From Maree’s description, Saru’s technological ecosystem can be delineated into two distinct processes: data collection and data-driven decision making.
The main tool used for data collection is a GPS tracker, called a GPS pod, which each player has inserted into a sleeve in the back of their rugby jersey. The sleeve is designed so that the pod sits tightly inside it to minimise movement. “The one thing you don’t want with GPS is unwanted movement because it is going to affect the readings,” Maree said. The pod is cleverly positioned between the shoulder blades to minimise the chances of collision during rucks, mauls and scrums.
The Springboks use tracking pods made by STATSports, an Irish company that supplies analysis software along with the tracking hardware. “We developed the system a few years ago with our partner, Mobii System – a local company. Our latency, at 0.25s from live, makes us the quickest system in the world at this stage,” Maree said. The very same data is used for post-game video analysis using Hudl Sportscode. “From the GPS pod together with STATSports, there are probably over 200 or even 300 metrics that you can look at".
This is really no surprise, as most average athletes carry smartwatches and other sports tracking devices already for measuring their own performance (and we've long seen racing cars carrying such analytical information). It is not so much the measurement device, but more the power of the available analytics that separates amateur from professional levels. AI also is said to not yet play any role, but I would imagine they are playing with that to see how it compares with human deduction and decision-making, after all AI is all about learning from data, and AI may help give an additional edge in terms of the speed of decision-making in future.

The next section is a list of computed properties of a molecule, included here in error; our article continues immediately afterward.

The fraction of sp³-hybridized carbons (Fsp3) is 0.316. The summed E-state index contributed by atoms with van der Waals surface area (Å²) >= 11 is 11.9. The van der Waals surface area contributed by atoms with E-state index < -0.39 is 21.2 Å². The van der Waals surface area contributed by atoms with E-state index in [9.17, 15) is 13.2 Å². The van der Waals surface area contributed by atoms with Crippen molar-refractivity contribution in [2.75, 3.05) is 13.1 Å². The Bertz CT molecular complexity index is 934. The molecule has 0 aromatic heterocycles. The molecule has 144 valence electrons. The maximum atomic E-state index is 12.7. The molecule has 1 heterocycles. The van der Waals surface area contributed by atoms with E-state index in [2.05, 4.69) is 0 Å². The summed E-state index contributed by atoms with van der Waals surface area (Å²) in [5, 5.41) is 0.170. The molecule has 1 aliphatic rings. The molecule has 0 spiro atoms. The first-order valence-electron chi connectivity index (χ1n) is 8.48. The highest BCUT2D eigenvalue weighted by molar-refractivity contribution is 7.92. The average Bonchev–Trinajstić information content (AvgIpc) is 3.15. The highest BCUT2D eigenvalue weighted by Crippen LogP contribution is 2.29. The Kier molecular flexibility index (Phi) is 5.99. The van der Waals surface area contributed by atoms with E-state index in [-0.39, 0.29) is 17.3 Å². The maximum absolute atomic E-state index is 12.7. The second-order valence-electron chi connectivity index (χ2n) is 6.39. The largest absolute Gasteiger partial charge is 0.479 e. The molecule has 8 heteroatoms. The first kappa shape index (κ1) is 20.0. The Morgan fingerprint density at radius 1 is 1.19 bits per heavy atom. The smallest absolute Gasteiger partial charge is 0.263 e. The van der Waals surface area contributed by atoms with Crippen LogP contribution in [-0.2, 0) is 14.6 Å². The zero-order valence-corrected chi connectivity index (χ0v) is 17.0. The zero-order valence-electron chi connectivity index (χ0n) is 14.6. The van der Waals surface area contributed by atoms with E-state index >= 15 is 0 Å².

The other thing I'm really wondering about is security. The moment something starts using technology with any form of connectivity, it is potentially at risk to hacking. Whether that is just intelligence gathering by the opposition, gathering of information by the opposition, or a denial-of-service attack, all these risks can potentially be harmful, especially when you come to depend more and more on the technology. So I guess Chief Risk Officer, CIO< etc all take on new meanings for even sports teams.
With today's digital era, and streaming of entertainment media, it would be interesting to see some of the basic data being broadcast during games like max speed reached by a player, distance travelled, etc that could make it more interesting.
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